Is it proper to say "the book and movie Of Mice and Men" even though the two identical terms "Of Mice and Men" do not refer to the same entity?

An alternative would be "the book Of Mice and Men and the movie Of Mice and Men", which strikes me as very awkward.

If the first phrasing is valid, does that imply that "the book and man Abraham Lincoln" would be OK too? Secondarily, if so, could "Abraham Lincoln" be italicized?

This seems much less likely for practical reasons although the man and the book are arguably as distinct from one another as the movie and the book are, above.

  • "The book and movie X" can be easily reworded as "the book X and the movie of the same title" or something to that extent. The second part of the question strikes me as quite theoretical. I'd be hard pressed to come up with a situation in which I would use the phrase "the book and man X" at all. What is the context you have in mind? Can you provide a complete sentence or two?
    – RegDwigнt
    Dec 22, 2010 at 23:21
  • @RedDwight I just heard one on the radio. Let me see if I can find it.
    – WAF
    Dec 22, 2010 at 23:26

2 Answers 2


That is an interesting question. I think there is a spectrum between two parallel and identical things at one end, and two things completely different but with the same name at the other. The former is like:

"I saw and conquered Gaul"

This is common and regular ellipsis; you leave out the common part in two parallel phrases, which is called syllepsis, "a taking-together", or zeugma, Greek for "yoke", because you use part of a phrase as a yoke to control two things. Sometimes these things are very different, but somehow both fit the yoke, resulting in an odd dissonance that is often used as a figure of speech.

Consider this sentence:

"I hit the roof with my head and Emma with a bottle".

The verb "to hit" has two different meanings — to hit by accident versus to hit on purpose" —, both of which take an object, but each of the objects serves a different function. And both verbs take an instrument; but the instrument "with my head" is accidental, whereas "with a bottle" is on purpose. This twist of meaning results in a quaint effect, which can be decorative in some texts, but will be misleading or inappropriate in formal or legal texts, where rectitude and efficiency rule.

In your first example, the book and the film are not completely identical, but they are close enough not to surprise the reader, so I'd say your phrase is fine. In the second example, the meanings of the two names lie farther apart, which makes it more striking and playful. If you aim at a playful tone, use it; if a playful tone is not intended, your phrase goes too far. Italicising "Abraham Lincoln" would not be a good idea: then one half of the yoke would not fit any more. For you cannot italicise a person, while not italicising a book title is acceptable. Think of it as "the man Abraham Lincoln and the book Abraham Lincoln" versus "the man Abraham Lincoln and the book Abraham Lincoln".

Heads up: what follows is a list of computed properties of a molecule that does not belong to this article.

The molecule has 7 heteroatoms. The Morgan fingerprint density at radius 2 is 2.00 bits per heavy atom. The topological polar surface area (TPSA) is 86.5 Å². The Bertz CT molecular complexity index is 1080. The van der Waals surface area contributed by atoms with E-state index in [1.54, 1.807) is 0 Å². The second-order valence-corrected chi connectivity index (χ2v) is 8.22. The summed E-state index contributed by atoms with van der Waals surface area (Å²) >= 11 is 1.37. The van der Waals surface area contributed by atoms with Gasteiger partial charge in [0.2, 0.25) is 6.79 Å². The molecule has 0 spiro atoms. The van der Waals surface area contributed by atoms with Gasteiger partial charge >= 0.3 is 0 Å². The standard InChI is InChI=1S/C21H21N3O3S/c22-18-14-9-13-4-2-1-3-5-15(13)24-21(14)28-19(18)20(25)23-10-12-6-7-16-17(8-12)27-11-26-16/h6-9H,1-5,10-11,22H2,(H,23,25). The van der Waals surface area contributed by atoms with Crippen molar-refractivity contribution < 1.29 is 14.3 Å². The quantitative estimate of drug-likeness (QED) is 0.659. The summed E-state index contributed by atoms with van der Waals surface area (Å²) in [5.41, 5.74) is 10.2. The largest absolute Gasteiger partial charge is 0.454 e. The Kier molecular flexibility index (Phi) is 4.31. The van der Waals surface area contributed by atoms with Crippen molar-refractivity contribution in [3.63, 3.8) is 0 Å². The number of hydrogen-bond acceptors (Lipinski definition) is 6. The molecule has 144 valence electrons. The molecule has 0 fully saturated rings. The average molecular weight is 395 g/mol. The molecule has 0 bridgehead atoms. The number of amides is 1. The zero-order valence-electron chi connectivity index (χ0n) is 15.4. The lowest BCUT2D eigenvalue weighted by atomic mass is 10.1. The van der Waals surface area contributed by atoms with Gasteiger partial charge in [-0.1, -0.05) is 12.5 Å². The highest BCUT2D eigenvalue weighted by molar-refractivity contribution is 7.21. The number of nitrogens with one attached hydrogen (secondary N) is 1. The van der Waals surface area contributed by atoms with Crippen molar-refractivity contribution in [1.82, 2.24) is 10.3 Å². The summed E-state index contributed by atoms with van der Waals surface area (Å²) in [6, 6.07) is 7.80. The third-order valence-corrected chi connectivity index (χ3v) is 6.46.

• That "hit the roof with my head" example reminds me of this excellent answer by nohat, chock-full of quotes such as "Joe Stockley was in an expensive sports car and deep trouble. This time, he had really let his mouth and his exotic foreign lover run away with him and it was getting beyond a joke and his immediate circle of friends in the form of rumours and speculation." Follow the link, you won't be disappointed.
    – RegDwigнt
    Dec 22, 2010 at 23:42
  • Ha, a good answer indeed! I added a little comment to it too. Dec 23, 2010 at 0:16

I would, instead, say/write one of the following:

  • the book, Of Mice and Men, and the movie based on it

  • the book, Of Mice and Men, and the movie with the same title

  • the book, Of Mice and Men, and the movie, Of Mice and Men,

  • the movie, Of Mice and Men, and the book on which it is based

  • the movie and the book both titled Of Mice and Men

  • both the book and movie, Of Mice and Men,

When dealing with both a person/group and the movie/book/album/product/brand/thing named after them, the word eponymous comes in handy. Thus:

  • Abraham Lincoln and the eponymous book

If the book were written by Abraham Lincoln himself, then:

  • Abraham Lincoln and his eponymous book
  • +1 eponymous was the word jumping around in my mind with regard to that sentence.
    – Orbling
    Dec 23, 2010 at 0:23
  • One could also say "Abraham Lincoln and his self-titled book"...
    – user730
    Dec 23, 2010 at 3:31

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